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Theor Biol Med Model [journal]
- Application of genetic algorithms and constructive neural networks for the analysis of microarray cancer data. [Journal Article]
- Theor Biol Med Model 2014 May 7.:S7.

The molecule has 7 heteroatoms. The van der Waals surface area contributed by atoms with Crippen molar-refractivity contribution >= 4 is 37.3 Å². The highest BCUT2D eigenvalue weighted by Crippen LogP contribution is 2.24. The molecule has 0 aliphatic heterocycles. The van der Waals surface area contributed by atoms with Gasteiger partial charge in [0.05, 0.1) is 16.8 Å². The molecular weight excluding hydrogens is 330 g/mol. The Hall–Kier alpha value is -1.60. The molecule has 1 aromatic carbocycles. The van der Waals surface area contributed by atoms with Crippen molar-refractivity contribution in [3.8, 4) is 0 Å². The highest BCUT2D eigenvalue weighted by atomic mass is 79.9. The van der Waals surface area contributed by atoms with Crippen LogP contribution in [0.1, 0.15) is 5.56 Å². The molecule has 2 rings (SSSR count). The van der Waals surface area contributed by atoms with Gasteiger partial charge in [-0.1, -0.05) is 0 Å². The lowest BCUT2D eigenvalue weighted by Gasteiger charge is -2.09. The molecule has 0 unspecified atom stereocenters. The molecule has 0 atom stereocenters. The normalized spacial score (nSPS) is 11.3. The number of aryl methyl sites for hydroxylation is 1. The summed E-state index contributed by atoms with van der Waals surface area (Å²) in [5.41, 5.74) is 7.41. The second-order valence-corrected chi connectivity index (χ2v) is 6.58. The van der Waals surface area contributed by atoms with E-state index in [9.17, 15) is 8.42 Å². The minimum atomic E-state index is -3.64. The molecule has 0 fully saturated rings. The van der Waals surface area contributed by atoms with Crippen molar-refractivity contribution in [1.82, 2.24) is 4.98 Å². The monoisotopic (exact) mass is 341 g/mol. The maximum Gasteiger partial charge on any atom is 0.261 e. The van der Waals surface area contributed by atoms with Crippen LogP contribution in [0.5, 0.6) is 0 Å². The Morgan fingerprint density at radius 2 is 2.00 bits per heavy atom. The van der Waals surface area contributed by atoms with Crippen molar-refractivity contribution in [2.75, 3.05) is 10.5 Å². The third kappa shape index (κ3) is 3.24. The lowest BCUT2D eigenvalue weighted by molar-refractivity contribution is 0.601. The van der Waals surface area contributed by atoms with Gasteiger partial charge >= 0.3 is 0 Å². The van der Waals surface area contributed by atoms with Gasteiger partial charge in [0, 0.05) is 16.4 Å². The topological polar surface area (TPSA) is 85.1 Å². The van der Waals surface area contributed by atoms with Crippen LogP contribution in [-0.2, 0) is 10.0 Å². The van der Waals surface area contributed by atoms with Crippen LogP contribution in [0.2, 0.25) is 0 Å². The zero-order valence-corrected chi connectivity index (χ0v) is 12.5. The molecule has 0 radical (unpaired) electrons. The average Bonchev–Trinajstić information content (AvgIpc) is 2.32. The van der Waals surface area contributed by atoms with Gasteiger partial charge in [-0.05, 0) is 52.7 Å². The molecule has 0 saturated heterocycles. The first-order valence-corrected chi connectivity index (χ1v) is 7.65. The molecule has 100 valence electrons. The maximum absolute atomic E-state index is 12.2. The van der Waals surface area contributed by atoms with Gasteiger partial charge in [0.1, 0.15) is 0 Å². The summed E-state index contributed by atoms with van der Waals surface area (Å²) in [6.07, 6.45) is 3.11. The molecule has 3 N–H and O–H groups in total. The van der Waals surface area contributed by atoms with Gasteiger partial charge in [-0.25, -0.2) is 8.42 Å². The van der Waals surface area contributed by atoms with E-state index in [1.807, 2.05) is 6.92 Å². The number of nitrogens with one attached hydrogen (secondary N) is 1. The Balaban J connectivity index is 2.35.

Extracting relevant information from microarray data is a very complex task due to the characteristics of the data sets, as they comprise a large number of features while few samples are generally available. In this sense, feature selection is a very important aspect of the analysis helping in the tasks of identifying relevant genes and also for maximizing predictive information.Due to its simplicity and speed, Stepwise Forward Selection (SFS) is a widely used feature selection technique. In this work, we carry a comparative study of SFS and Genetic Algorithms (GA) as general frameworks for the analysis of microarray data with the aim of identifying group of genes with high predictive capability and biological relevance. Six standard and machine learning-based techniques (Linear Discriminant Analysis (LDA), Support Vector Machines (SVM), Naive Bayes (NB), C-MANTEC Constructive Neural Network, K-Nearest Neighbors (kNN) and Multilayer perceptron (MLP)) are used within both frameworks using six free-public datasets for the task of predicting cancer outcome.Better cancer outcome prediction results were obtained using the GA framework noting that this approach, in comparison to the SFS one, leads to a larger selection set, uses a large number of comparison between genetic profiles and thus it is computationally more intensive. Also the GA framework permitted to obtain a set of genes that can be considered to be more biologically relevant. Regarding the different classifiers used standard feedforward neural networks (MLP), LDA and SVM lead to similar and best results, while C-MANTEC and k-NN followed closely but with a lower accuracy. Further, C-MANTEC, MLP and LDA permitted to obtain a more limited set of genes in comparison to SVM, NB and kNN, and in particular C-MANTEC resulted in the most robust classifier in terms of changes in the parameter settings.This study shows that if prediction accuracy is the objective, the GA-based approach lead to better results respect to the SFS approach, independently of the classifier used. Regarding classifiers, even if C-MANTEC did not achieve the best overall results, the performance was competitive with a very robust behaviour in terms of the parameters of the algorithm, and thus it can be considered as a candidate technique for future studies.